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23 hours and 23 people: A patient’s perspective

Published:October 07, 2016DOI:https://doi.org/10.1016/j.hrthm.2016.10.006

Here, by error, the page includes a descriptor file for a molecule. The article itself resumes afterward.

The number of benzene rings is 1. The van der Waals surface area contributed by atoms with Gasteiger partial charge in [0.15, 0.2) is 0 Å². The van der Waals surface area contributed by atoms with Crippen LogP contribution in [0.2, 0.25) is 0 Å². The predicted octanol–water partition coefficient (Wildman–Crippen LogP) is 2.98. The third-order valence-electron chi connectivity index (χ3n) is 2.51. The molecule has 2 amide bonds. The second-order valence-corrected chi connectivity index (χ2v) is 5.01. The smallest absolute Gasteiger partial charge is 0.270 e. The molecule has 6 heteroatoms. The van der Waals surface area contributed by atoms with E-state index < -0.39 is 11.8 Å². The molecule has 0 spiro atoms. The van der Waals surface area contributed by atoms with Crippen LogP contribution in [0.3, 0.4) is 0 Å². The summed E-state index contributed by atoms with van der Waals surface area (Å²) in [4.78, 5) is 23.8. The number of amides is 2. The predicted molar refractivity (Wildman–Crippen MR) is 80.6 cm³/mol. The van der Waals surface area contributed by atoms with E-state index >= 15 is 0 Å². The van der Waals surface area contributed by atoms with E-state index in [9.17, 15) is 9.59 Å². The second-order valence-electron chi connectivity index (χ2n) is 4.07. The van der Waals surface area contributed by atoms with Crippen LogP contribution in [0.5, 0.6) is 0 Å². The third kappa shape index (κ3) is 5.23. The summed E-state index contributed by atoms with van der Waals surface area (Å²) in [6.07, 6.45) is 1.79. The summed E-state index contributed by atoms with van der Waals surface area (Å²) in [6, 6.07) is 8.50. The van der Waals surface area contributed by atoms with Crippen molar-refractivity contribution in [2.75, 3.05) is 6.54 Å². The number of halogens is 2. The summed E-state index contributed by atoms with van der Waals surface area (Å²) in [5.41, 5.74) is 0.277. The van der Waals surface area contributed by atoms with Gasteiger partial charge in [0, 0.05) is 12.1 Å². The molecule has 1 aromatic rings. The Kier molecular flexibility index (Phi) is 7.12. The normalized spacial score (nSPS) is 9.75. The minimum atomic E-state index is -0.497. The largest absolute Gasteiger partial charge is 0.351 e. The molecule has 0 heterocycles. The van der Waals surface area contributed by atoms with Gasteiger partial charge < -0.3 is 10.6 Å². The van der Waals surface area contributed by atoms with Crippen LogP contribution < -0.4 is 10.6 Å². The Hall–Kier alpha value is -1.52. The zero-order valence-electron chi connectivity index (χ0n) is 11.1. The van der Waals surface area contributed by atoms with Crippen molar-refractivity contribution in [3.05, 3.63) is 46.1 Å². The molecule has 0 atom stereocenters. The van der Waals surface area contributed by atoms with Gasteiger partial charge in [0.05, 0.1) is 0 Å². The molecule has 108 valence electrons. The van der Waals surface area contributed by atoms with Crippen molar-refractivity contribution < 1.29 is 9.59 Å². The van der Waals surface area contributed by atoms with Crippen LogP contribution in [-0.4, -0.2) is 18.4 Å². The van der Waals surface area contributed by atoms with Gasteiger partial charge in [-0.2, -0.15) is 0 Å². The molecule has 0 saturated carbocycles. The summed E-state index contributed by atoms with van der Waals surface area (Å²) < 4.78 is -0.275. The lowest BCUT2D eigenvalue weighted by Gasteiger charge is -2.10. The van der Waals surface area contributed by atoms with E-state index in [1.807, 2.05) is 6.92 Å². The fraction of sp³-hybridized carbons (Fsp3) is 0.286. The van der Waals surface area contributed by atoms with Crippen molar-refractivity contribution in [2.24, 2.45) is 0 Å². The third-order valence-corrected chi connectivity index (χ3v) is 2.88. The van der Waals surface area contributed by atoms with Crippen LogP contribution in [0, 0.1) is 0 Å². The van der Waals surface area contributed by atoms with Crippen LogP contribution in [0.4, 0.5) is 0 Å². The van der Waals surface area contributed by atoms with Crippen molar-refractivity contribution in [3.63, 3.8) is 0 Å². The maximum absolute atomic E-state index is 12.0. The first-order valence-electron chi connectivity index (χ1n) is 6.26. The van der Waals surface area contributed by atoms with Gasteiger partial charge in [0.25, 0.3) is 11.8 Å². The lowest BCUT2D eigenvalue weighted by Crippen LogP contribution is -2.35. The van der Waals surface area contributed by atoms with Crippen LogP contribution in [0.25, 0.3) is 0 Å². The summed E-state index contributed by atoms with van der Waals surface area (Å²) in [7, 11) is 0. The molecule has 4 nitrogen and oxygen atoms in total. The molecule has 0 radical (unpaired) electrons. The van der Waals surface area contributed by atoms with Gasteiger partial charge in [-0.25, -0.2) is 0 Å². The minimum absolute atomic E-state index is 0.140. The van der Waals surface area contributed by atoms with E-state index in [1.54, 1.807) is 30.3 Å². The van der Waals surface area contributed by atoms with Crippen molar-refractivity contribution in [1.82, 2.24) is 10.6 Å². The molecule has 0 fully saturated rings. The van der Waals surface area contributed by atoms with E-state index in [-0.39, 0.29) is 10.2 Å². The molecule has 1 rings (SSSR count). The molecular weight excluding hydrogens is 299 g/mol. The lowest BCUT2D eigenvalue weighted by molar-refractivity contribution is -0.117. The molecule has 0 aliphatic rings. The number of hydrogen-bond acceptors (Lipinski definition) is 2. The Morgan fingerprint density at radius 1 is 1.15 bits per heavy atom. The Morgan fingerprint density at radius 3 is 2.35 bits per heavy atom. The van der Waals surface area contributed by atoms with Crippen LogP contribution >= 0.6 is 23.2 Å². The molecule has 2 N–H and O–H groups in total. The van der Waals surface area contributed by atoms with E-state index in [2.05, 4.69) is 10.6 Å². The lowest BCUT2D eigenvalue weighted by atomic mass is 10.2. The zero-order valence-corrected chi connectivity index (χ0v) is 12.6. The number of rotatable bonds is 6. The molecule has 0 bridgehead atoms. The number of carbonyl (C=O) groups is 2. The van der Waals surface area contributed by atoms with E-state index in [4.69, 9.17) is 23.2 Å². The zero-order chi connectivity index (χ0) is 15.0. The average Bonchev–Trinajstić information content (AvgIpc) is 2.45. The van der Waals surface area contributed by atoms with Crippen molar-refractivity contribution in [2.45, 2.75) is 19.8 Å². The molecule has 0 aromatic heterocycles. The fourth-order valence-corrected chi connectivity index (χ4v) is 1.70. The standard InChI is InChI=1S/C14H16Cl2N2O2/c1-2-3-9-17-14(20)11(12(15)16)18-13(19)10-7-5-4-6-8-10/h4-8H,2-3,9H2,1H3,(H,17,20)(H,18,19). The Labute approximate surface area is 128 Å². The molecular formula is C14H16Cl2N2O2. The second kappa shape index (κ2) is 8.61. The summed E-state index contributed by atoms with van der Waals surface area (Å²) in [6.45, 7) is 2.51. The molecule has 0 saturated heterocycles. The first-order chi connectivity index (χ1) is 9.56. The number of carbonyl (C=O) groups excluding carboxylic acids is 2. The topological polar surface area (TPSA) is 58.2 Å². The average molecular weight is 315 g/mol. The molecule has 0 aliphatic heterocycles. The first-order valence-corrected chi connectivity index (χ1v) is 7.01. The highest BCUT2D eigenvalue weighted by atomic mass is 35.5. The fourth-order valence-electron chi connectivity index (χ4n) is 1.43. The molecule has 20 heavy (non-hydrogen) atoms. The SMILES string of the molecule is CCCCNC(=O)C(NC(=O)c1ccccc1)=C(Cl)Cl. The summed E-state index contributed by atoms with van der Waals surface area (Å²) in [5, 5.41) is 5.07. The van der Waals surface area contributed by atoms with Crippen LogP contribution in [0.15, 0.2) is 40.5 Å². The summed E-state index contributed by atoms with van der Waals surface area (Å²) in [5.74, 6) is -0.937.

It took me 3 years 5 months, 4 electrophysiologists’ opinions, and 8 atrial fibrillation (AFIB) episodes to finally and reluctantly agree to cryoablation for my paroxysmal atrial fibrillation. My electrophysiologist (EP) strongly advised me that this was the next line of treatment since rhythm medication obviously failed. After the initial diagnosis, I tolerated the 2–3 yearly episodes, each lasting 4–6 hours, because I always returned to normal sinus rhythm. I did all the usual things people do with an initial diagnosis: massive Internet searches at all the leading hospitals (no Wikipedia or AFIB for Dummies), joined an online Web site started by and devoted to patients (STOPAFIB.org), changed my diet to eliminate common AFIB triggers, and convinced myself to take the wait-and-see approach. After all, I was a devout coward who suffered from panic attacks and had dreadful memories of my parents’ medical crises since both suffered and died of strokes. However unrelated my condition was to theirs, I found myself questioning and battling this same destiny. While my EP considered me the perfect candidate for this procedure, I saw myself as an abysmal one. Is he really talking about me? Could I really ever overcome my fears and go forward?

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